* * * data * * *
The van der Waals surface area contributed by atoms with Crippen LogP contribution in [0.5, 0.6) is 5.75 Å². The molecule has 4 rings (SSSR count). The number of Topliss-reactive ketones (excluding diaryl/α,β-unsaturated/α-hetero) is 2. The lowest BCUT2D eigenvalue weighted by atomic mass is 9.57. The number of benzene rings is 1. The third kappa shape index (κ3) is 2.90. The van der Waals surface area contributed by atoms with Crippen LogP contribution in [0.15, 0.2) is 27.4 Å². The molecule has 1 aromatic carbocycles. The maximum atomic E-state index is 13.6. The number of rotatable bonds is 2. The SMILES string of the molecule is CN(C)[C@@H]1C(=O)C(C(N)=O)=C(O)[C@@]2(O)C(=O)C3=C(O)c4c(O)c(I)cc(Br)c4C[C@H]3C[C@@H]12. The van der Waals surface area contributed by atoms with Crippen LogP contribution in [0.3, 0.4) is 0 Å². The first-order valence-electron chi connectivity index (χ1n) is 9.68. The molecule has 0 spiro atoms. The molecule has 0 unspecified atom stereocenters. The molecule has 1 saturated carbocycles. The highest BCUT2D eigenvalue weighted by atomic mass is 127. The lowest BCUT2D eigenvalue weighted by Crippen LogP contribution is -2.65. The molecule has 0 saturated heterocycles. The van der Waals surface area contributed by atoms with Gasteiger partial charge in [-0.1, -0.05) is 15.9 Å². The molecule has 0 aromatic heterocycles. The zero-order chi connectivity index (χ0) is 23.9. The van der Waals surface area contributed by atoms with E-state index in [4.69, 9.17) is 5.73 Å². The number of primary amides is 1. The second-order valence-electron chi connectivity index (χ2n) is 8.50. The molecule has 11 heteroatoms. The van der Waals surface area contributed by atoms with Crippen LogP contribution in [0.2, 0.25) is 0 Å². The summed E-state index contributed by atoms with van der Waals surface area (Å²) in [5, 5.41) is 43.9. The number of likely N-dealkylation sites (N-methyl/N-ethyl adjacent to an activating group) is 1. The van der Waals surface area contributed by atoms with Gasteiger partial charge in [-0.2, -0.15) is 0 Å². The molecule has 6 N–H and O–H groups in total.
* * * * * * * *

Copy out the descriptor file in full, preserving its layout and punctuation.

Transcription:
The van der Waals surface area contributed by atoms with Crippen LogP contribution in [0.5, 0.6) is 5.75 Å². The molecule has 4 rings (SSSR count). The number of Topliss-reactive ketones (excluding diaryl/α,β-unsaturated/α-hetero) is 2. The lowest BCUT2D eigenvalue weighted by atomic mass is 9.57. The number of benzene rings is 1. The third kappa shape index (κ3) is 2.90. The van der Waals surface area contributed by atoms with Crippen LogP contribution in [0.15, 0.2) is 27.4 Å². The molecule has 1 aromatic carbocycles. The maximum atomic E-state index is 13.6. The number of rotatable bonds is 2. The SMILES string of the molecule is CN(C)[C@@H]1C(=O)C(C(N)=O)=C(O)[C@@]2(O)C(=O)C3=C(O)c4c(O)c(I)cc(Br)c4C[C@H]3C[C@@H]12. The van der Waals surface area contributed by atoms with Crippen LogP contribution in [0.3, 0.4) is 0 Å². The first-order valence-electron chi connectivity index (χ1n) is 9.68. The molecule has 0 spiro atoms. The molecule has 0 unspecified atom stereocenters. The molecule has 1 saturated carbocycles. The highest BCUT2D eigenvalue weighted by atomic mass is 127. The lowest BCUT2D eigenvalue weighted by Crippen LogP contribution is -2.65. The molecule has 0 saturated heterocycles. The van der Waals surface area contributed by atoms with Gasteiger partial charge in [-0.1, -0.05) is 15.9 Å². The molecule has 0 aromatic heterocycles. The zero-order chi connectivity index (χ0) is 23.9. The van der Waals surface area contributed by atoms with E-state index in [4.69, 9.17) is 5.73 Å². The number of primary amides is 1. The second-order valence-electron chi connectivity index (χ2n) is 8.50. The molecule has 11 heteroatoms. The van der Waals surface area contributed by atoms with Crippen LogP contribution in [0.2, 0.25) is 0 Å². The summed E-state index contributed by atoms with van der Waals surface area (Å²) in [5, 5.41) is 43.9. The number of likely N-dealkylation sites (N-methyl/N-ethyl adjacent to an activating group) is 1. The van der Waals surface area contributed by atoms with Gasteiger partial charge in [-0.2, -0.15) is 0 Å². The molecule has 6 N–H and O–H groups in total.